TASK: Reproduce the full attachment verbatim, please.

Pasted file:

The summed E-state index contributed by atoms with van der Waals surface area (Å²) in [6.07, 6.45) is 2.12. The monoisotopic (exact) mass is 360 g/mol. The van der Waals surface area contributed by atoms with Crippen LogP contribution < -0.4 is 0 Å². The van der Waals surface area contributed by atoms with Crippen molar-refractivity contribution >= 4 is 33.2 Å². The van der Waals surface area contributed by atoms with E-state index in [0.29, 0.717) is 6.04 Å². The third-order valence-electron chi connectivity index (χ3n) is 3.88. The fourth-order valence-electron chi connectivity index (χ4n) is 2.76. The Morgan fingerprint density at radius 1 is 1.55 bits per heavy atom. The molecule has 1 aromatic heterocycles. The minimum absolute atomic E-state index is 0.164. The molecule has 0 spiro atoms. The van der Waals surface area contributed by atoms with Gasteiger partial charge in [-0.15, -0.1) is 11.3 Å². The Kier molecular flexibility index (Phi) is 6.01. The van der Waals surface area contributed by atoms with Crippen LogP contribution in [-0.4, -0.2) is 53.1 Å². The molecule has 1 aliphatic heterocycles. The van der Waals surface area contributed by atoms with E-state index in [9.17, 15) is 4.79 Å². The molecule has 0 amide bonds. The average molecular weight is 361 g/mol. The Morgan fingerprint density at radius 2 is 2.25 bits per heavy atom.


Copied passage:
The summed E-state index contributed by atoms with van der Waals surface area (Å²) in [6.07, 6.45) is 2.12. The monoisotopic (exact) mass is 360 g/mol. The van der Waals surface area contributed by atoms with Crippen LogP contribution < -0.4 is 0 Å². The van der Waals surface area contributed by atoms with Crippen molar-refractivity contribution >= 4 is 33.2 Å². The van der Waals surface area contributed by atoms with E-state index in [0.29, 0.717) is 6.04 Å². The third-order valence-electron chi connectivity index (χ3n) is 3.88. The fourth-order valence-electron chi connectivity index (χ4n) is 2.76. The Morgan fingerprint density at radius 1 is 1.55 bits per heavy atom. The molecule has 1 aromatic heterocycles. The minimum absolute atomic E-state index is 0.164. The molecule has 0 spiro atoms. The van der Waals surface area contributed by atoms with Gasteiger partial charge in [-0.15, -0.1) is 11.3 Å². The Kier molecular flexibility index (Phi) is 6.01. The van der Waals surface area contributed by atoms with Crippen LogP contribution in [-0.4, -0.2) is 53.1 Å². The molecule has 1 aliphatic heterocycles. The van der Waals surface area contributed by atoms with E-state index in [9.17, 15) is 4.79 Å². The molecule has 0 amide bonds. The average molecular weight is 361 g/mol. The Morgan fingerprint density at radius 2 is 2.25 bits per heavy atom.